Back to Teaching

I haven’t taught an art workshop since my 2-day class in Hobart last October, so it was about time I continued to ‘spread the gospel of coloured pencils’, this time in Port Macquarie. Things have been developing nicely of late teaching-wise. I will be conducting workshops in two locations, Alice in Paperland, where I’ll be working with Prismacolors, and at the Sunset Framing Gallery in the Port Macquarie CBD, where I’ll be offering classes using Caran d’Ache pencils, beginning with Luminance.

I will also be demonstrating my drawing technique with Luminace pencils at the annual Port Macquarie ArtWalk on Thursday April 19th, between 6 – 9 pm. For those who know the area I’ll be working outside Luna Bonita. I’m looking forward to what I understand is an extremely popular event.

I still enjoy art teaching after 46 years. Nowadays it’s a different audience, but the principles are the same; encourage one’s students to discover who they are through their art. Everyone can draw, everyone can paint, it’s just that we need to stop comparing ourselves to others. We are all different, we think and act differently and our art is the same. Art is not about being able to copy a photo exactly as it is, it’s being able to interpret what you ‘see’ and understanding (and valuing) how we see things for ourselves. We are all unique, and my teaching methods are based on the individual, hence my classes encourage an individual response.

Take my class late last month for example. There were 9 participants, unfortunately, another 4 were weren’t able to attend due to flooding ( but they will be attending my next class). There were 3 tasks in the 4-hour lesson.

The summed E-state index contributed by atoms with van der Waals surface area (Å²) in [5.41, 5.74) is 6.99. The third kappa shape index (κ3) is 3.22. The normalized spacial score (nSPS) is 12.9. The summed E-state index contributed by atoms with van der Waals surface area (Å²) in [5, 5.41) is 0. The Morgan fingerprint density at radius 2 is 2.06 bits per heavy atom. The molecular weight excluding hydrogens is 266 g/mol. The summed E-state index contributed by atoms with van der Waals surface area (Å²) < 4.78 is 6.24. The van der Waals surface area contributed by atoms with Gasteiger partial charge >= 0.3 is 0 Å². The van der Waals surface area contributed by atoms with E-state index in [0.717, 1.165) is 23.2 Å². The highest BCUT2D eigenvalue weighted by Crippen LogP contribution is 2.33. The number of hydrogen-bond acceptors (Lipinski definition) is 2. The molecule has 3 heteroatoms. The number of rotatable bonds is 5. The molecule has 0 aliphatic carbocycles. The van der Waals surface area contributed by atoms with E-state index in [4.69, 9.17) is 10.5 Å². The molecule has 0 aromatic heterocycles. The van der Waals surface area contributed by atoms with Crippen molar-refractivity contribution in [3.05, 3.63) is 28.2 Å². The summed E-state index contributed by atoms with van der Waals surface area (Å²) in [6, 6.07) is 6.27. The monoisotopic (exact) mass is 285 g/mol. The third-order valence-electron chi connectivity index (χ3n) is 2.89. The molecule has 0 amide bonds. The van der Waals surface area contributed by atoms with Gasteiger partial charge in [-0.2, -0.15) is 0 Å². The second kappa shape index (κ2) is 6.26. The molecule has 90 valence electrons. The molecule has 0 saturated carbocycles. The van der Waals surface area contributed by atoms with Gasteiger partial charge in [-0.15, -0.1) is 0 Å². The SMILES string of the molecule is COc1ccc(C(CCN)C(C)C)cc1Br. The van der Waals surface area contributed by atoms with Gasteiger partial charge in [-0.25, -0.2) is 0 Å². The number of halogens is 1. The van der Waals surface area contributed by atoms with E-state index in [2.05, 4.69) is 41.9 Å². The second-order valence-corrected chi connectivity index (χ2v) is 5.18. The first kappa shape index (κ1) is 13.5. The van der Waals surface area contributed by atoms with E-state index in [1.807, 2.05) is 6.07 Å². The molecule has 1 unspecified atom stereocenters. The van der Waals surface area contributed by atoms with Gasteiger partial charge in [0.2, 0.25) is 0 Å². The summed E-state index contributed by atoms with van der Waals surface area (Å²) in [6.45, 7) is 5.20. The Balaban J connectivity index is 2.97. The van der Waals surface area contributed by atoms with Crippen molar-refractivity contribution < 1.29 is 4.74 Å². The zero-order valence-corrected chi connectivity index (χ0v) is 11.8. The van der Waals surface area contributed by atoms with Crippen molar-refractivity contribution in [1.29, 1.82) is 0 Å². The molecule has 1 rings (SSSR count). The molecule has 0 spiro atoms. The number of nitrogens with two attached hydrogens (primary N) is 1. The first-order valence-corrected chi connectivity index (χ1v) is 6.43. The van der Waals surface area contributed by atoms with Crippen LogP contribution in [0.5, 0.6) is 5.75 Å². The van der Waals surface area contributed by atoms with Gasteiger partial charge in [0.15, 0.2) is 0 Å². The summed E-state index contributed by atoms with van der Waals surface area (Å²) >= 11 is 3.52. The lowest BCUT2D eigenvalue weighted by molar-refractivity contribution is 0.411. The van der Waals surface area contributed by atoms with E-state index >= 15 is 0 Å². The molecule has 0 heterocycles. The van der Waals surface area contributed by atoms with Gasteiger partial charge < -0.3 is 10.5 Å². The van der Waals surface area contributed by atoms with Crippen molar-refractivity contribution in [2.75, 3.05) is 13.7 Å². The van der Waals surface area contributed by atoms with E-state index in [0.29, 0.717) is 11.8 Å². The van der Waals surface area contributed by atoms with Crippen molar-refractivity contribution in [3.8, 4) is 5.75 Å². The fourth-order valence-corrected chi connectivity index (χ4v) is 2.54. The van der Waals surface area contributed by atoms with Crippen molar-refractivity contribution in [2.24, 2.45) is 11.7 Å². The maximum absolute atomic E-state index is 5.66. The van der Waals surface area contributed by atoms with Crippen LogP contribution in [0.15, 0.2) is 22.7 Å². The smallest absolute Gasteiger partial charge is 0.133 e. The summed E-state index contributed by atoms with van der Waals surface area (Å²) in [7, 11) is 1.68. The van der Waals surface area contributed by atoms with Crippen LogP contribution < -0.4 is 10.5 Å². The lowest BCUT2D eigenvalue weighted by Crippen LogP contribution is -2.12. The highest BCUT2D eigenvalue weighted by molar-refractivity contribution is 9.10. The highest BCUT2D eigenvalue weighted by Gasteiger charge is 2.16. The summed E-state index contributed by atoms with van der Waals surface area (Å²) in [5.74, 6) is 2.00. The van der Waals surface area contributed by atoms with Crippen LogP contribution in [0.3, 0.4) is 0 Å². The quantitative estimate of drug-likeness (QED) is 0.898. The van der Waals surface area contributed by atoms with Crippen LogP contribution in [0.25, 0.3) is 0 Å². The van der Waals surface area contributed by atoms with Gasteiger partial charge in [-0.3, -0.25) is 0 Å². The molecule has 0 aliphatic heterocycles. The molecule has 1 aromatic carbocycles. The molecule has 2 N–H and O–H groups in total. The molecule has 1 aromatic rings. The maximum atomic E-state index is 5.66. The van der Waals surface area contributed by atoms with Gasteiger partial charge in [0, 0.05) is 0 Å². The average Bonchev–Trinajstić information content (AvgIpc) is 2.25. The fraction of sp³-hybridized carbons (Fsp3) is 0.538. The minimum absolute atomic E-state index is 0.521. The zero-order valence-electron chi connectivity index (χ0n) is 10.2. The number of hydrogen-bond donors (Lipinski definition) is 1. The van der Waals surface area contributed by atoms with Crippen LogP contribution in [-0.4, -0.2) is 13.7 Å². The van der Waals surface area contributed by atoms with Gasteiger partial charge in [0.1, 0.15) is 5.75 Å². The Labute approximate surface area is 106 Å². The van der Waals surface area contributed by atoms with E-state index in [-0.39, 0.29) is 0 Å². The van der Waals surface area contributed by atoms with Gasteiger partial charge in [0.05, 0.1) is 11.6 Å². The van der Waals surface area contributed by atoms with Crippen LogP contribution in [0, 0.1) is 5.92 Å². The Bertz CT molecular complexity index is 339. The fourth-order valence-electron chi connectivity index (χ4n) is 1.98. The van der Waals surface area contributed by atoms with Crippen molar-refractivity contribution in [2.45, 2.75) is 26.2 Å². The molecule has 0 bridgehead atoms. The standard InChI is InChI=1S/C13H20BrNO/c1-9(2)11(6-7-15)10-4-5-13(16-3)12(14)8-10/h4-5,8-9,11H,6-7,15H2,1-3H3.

1. Experiencing and recording a variety of colours from the Prismacolor range on white and coloured supports.
  2. Colouring a small design using personally selected colours.
  3. Drawing up in proportion, a photo of a rock and rendering it in colour with shade and light in the appropriate places with an emphasis on colour blending. I did not introduce 3D examples of rock due to the time restraint and the fact that this was an introductory workshop.

The results were very encouraging and very individual in approach. I’m looking forward to a more intense program following my second introductory workshop on April 13th.


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Flight of Fantasy

60 x 80 cms

Museum Aquarelle & Luminance coloured pencils on Canson pastel board

Own reference.

I have recently completed a drawing that I started 6 years ago. It was one of those drawings where I had to be ‘in the zone’ because of the nature of its subject and composition. I’m not publishing it as it will be entered for an upcoming art prize. This drawing gave birth to the one featured today (and there have been others). What is of particular note is that today’s drawing is radically different.

I often ‘play’ with images of my completed drawings using different apps. The results are varied, but always interesting. On this occasion my imagination led me to believe that what I was looking at were objects flying across a landscape woven with shapes. Yes, this was an ‘accident’, but without such research it would never have happened. The result is a rather abstract composition with some decipherable landscape objects.

Should artists always paint/draw what they see? What happens if they ‘see’ something different? On such occasions (unfortunately) commercialism rears its ugly head and often such ‘fictional creativity’ is destroyed. Frankly, I’m rarely influenced by the commercial viability of subjects for artwork. That explains why I don’t sell as much work as I would like to. Factual representational art always has a chance of selling. Those of us who walk a different path suffer for being unconventional.


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TV Drawing

L: “Fragile Sentinels R: “Fragile Guardians”

Both A4 in size, Supracolor pencils on Canson Paper, own references.